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DRPS : Course Catalogue : School of Social and Political Science : School (School of Social and Political Studies)

Undergraduate Course: Scotland: Society and Politics (vs1) (SSPS10013)

Course Outline
SchoolSchool of Social and Political Science CollegeCollege of Humanities and Social Science
Credit level (Normal year taken)SCQF Level 10 (Year 3 Undergraduate) AvailabilityPart-year visiting students only
SCQF Credits20 ECTS Credits10
SummaryThis is an honours level variant of the second year course Scotland: Society and Politics and is only available to visiting students. (All other students may undertake the parallel course code SSPS08005)

This course allows Visiting students to focus on the society and polity around them, and to fully share class time with University of Edinburgh students. It includes an opportunity to conduct a modest research project with the support of a tutor. It draws on the wealth of scholars researching aspects of Scottish society and politics within the School of Social and Political Science and the wider university. There are two lectures a week (a total of 20 lectures) and weekly group tutorials from week 2 to week 11. The first six tutorials guide the student through his or her research project and attendance is very important. The remaining tutorials focus on exam revision. The bulk of the assessment is divided between an exam and a research project report on an aspect of Scottish society or politics. 10% is allocated to tutorial participation.
Course description The course centres on the following six overlapping themes. Elements of each runs throughout the course but some lectures focus more explicitly on one theme.
1. Inequalities and Opportunities
2. Representations of Scotland
3. Governance and Party Politics
4. Policy in Devolved Scotland
5. Nationalism & Identity
6. Scotland and its Others
Indicative Lecture List (note this will vary from year to year)
The 'Death' and Re-invention of Scotland (Ewen Cameron, History)
What is Scottish Society? (David McCrone, Institute of Governance )
Who's Scottish: issues of identity (Ross Bond/Michael Rosie, Sociology)
Which Scotland? inequalities and divisions (Lynn Jamieson, Sociology)
Public administration, public policy in Scotland (Richard Parry, Social Policy)
Governing Scotland After Devolution (Nicola McEwen, Politics & IR)
Parties and Elections (Nicola McEwen, Politics & IR)
Whose Scotland? issues of land (Lynn Jamieson, Sociology)
Whose Scotland? Migration & belonging (Kim Masson)
Scotland's Diaspora in historical Context (Alexander Murdoch, History)
Scotland in the UK and Europe (Nicola McEwen, Politics & IR)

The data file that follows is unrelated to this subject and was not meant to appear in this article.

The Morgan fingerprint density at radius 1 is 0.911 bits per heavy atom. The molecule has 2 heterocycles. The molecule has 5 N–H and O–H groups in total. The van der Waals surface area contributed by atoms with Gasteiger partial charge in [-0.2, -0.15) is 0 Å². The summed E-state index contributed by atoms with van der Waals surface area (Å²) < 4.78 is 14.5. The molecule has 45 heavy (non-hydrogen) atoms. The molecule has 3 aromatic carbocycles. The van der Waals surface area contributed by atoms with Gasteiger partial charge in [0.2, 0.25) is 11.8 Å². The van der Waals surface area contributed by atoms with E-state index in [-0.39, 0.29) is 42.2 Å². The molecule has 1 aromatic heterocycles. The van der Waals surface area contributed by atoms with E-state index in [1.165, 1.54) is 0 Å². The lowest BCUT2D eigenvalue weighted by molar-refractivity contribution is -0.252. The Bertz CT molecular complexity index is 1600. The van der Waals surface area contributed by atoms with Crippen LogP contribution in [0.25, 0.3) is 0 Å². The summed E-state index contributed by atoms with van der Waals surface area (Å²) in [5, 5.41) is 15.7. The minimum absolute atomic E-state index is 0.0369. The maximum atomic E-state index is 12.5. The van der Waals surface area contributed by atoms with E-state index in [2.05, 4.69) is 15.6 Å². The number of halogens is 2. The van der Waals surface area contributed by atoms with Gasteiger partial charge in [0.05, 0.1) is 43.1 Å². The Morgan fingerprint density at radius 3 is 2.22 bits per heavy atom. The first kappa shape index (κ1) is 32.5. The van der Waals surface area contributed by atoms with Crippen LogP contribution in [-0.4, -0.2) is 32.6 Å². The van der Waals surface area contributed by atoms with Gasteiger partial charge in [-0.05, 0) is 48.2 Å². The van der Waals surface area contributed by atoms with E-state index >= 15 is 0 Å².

Crime and Criminal Justice in Scotland (Lesley McAra, Law School)
Social Policy in Scotland (Richard Parry, Social Policy)
The Case of the Children's Panel (Mark Smith, Social Work)
Civil Society in a Scottish Context (Alison Elliot, Scottish Council for Voluntary Service)
Language (Wilson McLeod, School of Scottish Studies)
Highlands and heritage (Michael Rosie, Sociology)
Scotland's Future (Alice Brown, Scotland's first Ombudsman and David McCrone)
Questions and Answer session (Michael Rosie/ Lynn Jamieson, Richard Parry)
Entry Requirements (not applicable to Visiting Students)
Pre-requisites Co-requisites
Prohibited Combinations Other requirements None
Information for Visiting Students
Pre-requisites"This is an honours level variant of the second year course Scotland: Society and Politics and is only available to visiting students. (All other students may undertake the parallel course code SSPS08005)
Course Delivery Information
Not being delivered
Learning Outcomes
Through taking this course students will gain:
A critically informed overview of contemporary Scottish society, politics, and social policy, locating Scotland historically and within a global context.
An ability to apply the skills and knowledge acquired in social science disciplines to the society and polity around them.
Critical understanding of and engagement with selected social, cultural and political issues in contemporary Scotland.
Reading List
Additional Information
Graduate Attributes and Skills Not entered
Additional Class Delivery Information Lectures are on Mondays and Thursdays 11-12.
The research essay is based on a hands-on data gathering min-project which students conduct over 5 weeks of the course with the support of a tutor with a focus on one of the six course themes.
The take-home exam consists of two 1,500 word essays written in a three week period. Students will be given six essay questions, one from each course theme and be told that one of the topics is prohibited because it is the subject of their research essay. The submission sheet will require them to declare which course theme their research essay addressed and the penalty for failing to honestly observe this restriction will be a fail on one essay.
KeywordsScotland, society, politics, policy
Course organiserDr Michael Rosie
Tel: (0131 6)51 1651
Course secretaryMs Karen Dargo
Tel: (0131 6)51 1306
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